2 boaters fined for getting too close to orca whales

Endangered Orcas Get New Protection From Us Government
Elaine Thompson

FILE - In this Jan. 18, 2014, file photo, a female resident orca whale breaches while swimming in Puget Sound near Bainbridge Island, Wash., as seen from a federally permitted research vessel. The National Marine Fisheries Service has finalized rules to expand the Southern Resident orca's critical habitat from the Canadian border down to Point Sur, Calif., adding 15,910 square miles, (41,207 square kilometers) of foraging areas, river mouths and migratory pathways.

SEATTLE (AP) — Two boaters accused of illegally approaching endangered Southern Resident killer whales in rented boats were fined for violating regulations that protect the whales, NOAA Fisheries said Wednesday.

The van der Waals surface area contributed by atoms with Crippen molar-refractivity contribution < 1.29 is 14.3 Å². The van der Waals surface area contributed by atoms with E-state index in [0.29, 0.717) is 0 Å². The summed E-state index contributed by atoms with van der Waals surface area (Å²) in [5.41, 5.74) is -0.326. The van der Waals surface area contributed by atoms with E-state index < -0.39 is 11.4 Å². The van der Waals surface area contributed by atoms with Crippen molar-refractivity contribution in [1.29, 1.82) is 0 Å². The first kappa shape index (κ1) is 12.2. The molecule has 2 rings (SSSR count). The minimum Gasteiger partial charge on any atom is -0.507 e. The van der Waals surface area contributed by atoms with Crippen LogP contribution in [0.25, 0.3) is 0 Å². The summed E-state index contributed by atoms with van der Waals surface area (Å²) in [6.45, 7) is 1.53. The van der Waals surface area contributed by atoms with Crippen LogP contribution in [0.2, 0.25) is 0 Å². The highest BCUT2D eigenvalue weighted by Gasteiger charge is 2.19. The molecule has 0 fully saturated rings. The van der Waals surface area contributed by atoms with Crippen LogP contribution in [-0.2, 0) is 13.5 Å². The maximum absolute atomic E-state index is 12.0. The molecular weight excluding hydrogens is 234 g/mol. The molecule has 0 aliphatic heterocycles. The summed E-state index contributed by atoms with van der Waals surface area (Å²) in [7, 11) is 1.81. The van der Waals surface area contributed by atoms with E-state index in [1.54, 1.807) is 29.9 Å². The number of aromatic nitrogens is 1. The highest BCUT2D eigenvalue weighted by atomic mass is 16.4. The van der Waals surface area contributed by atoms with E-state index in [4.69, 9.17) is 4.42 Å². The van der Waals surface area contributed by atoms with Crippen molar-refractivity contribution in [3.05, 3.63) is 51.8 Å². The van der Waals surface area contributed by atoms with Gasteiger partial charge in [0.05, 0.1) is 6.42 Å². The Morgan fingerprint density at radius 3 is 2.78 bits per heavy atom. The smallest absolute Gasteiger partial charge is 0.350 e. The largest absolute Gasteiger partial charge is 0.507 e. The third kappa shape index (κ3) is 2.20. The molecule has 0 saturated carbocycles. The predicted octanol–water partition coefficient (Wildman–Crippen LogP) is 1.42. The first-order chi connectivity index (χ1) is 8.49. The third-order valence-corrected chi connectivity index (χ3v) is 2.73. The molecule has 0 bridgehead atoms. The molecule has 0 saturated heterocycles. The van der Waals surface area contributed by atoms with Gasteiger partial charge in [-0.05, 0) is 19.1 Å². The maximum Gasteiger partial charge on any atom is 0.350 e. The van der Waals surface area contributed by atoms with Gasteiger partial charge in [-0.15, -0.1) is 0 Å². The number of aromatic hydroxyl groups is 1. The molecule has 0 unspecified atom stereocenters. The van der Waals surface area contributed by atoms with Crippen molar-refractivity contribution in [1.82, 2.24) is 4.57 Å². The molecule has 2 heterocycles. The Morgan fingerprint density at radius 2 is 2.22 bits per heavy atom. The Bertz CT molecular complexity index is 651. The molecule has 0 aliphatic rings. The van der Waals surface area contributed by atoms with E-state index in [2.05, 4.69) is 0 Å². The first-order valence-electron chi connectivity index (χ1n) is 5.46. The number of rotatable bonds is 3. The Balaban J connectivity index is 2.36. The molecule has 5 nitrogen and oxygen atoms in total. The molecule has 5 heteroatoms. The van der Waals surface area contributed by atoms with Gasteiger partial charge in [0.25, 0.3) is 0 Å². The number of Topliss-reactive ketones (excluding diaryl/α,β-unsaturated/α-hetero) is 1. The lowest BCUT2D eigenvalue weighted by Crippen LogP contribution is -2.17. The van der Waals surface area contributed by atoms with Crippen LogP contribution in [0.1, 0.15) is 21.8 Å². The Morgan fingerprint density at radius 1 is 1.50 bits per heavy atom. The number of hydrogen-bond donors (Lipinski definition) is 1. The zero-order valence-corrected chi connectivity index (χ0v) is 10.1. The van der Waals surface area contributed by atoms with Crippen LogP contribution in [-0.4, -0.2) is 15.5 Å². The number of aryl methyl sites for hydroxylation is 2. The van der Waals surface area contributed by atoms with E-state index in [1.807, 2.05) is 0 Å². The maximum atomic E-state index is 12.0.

State and federal regulations require recreational boats to stay at least 300 yards (274 meters) to the sides of orcas and 400 yards (375 meters) in front and behind them, KOMO-TV reported.

A boater from Entitat, Washington got within 100 yards of the J Pod off the west side of San Juan Island on Sept. 30, officials said. The boater acknowledged he was too close and said he was not aware of the distance regulations at the time. An investigation found that the rental company did not provide him with information on the state and federal regulations.

The boater paid a $300 fine.

In the second incident, a boater from Roslyn got within 100 yards of the whales with his engine running. The rental company had provided information on viewing regulations. The man said he got too close to the whales but claimed the boat was turned off. A video and photos showed the boat creating a wake, indicating it was moving forward.

The man was fined $3,000, but he accepted a settlement agreement in which he admitted liability in exchange for paying $2,700.